Re: virus: Re : Complexity was TT and Absolute Truth

Alexander Williams (
Tue, 26 Nov 1996 16:30:27 -0500

David McFadzean wrote:
> They called it a "program" where I attended university. I don't see
> a big difference between a coded representation of an algorithm and
> the algorithm, at least not in common usage. Since algorithms are
> abstract we can only show "coded representations".

And here we see the reason different universities exist, to give
different perspectives on the same experiences. Clever folks, those
inconsistant educators ...

The usage we're putting things to here is about as far from `common
usage' as one can get and still be using terms understandably to the
audience with different backgrounds in the subjects dealt with. I've
always been educated with the memes that code != program, though the
term `program' oft gets attached to code as a sort of linguistic
shorthand. You can have two different pieces of code that create the
same program in operation.

The fact that algorithms /are/ abstract bolsters my arguments; memes
have a lot more in common with abstracted algorithms than manifest code.

> >Question: Is it a program for Perl4? No, I think it has a couple
> >Perl5-isms in there, so as far as Perl4 goes (or Scheme or Common
> >LISP, or other sane programming language :) its not a program at all
> No, I mentioned it was for perl 5.

Exactly my point; rhetorical conceit. As far as Perl4 goes, the code
you sent isn't a program at all. It fails to execute.

> Not unlike Chinese memes are for non-Chinese speaking interpreters...

Precisely; I contend you cannot seperate the memes from the interpreter.
In my worldview, the memes /are/ the interpreter, the stimulous is
merely a means of memes leaving spoor for other memes that know what to
look for. A copy of GETTING PAST OK in Chinese lying in the midst of my
reading table triggers significantly fewer memes to reproduce with
mutation than a copy in English. (OK, maybe that's a bad example. :)

> Theoretically you could teach a child to interpret English as a
> different language. I don't see how that is relevant.

Its relevant in that it shows that there is no inherent meaning in the
language itself, it is /ascribed/ meaning in the ear/interpreter of the
listener. Every time we teach someone a non-native tongue we're
creating a new interpreter from the old, since the instruction is
usually started by drawing analogies and structure from the first.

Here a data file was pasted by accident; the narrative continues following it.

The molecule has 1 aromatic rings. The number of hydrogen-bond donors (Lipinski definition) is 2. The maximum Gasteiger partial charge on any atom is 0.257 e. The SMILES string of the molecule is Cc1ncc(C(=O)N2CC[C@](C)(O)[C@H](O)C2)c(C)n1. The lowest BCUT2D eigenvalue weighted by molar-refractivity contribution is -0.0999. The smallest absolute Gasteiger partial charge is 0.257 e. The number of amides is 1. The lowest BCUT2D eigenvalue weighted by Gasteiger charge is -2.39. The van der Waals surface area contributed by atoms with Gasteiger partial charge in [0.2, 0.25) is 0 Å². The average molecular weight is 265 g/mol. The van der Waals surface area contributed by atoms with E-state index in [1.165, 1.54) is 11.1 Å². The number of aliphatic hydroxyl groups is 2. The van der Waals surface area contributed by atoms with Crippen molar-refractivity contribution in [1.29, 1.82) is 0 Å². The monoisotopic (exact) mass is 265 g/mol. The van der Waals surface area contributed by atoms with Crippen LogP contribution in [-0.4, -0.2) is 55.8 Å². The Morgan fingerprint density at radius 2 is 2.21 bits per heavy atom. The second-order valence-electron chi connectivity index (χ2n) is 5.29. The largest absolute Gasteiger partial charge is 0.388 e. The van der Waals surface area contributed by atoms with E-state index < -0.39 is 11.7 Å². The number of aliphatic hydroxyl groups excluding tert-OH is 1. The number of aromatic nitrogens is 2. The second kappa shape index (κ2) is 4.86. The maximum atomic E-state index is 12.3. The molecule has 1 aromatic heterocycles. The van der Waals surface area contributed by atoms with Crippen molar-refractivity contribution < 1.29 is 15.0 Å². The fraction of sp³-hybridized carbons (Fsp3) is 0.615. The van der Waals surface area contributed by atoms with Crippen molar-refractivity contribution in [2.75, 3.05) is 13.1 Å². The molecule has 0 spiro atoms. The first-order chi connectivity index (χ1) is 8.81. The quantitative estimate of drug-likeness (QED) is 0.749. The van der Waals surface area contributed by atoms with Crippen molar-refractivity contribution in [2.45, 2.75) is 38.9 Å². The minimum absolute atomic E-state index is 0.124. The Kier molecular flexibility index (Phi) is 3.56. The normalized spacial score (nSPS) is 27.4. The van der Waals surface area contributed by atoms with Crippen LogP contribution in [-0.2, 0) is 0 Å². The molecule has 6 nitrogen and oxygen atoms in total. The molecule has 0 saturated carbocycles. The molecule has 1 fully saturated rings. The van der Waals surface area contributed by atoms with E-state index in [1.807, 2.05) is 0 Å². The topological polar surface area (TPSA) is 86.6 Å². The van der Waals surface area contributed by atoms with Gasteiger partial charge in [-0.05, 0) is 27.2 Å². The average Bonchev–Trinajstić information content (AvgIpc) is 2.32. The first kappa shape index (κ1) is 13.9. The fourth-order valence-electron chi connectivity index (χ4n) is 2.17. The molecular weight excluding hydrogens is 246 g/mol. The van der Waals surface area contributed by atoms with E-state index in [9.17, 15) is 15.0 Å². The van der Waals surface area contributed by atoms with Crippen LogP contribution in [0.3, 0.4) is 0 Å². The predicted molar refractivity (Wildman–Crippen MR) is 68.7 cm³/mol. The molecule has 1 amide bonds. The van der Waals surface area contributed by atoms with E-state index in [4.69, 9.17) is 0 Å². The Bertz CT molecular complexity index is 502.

> Actually I think the terminology for CS is the best there is for
> discussing memetics (along with evolutionary biology of course).

When using CS terms to discuss memes its very easy, especially in a
tech-heavy group like this, to lose track of what's being explicitly
said and what is merely implied when some term is bandied about, like
`program.' See `hack' in the Jargon Dictionary.

> OK, here's a new argument that will prove that memes are encoded in
> writing:

See below for the refutation:

> 1. Memes aren't encoded in writing.
> 2. Memes aren't encoded in a recording of a spoken narrative of writing.
> 3. Memes aren't encoded in a live spoken narrative of writing.
> 4. Memes aren't encoded in speech.
> 5. Memes cannot be transmitted by speech.
> 6. Memes cannot be transmitted.
> Obviously (I think) 6 is wrong. Each step follows logically
> from the previous (to the extent that if X is true, it is
> reasonable to say that X+1 is true), so where does the argument
> go wrong? I say the first premise is flawed.

The problem with the argument is that you /believe/ it to be wrong. You
have no proof that its wrong, in fact, you just followed a perfectly
plausible logical chain to its very clear conclusion, and then merely
turned about and said `but its wrong.' You haven't demonstrated why.

I contend that memes /cannot be transmitted/. Memes may arise
spontaneously as a result of pre-wired genetic propensities in the human
brain (the Baby Bootstrap, if you will) or they may arise due to another
meme-complex's action to reproduce (with some degree of mutation), but
you will not see a naked meme running about.

(Interesting name for the debate: The Naked Meme.)

Alexander Williams {   ||Member: Evil Geniuses
          }    ||For a Better Tomorrow
============================================// => Charter Member <=

"Perhaps we should lower our mental trousers and compare the size of our consciousnesses?" -- Jan Sands to Marvin Minsky ==================================================================== <>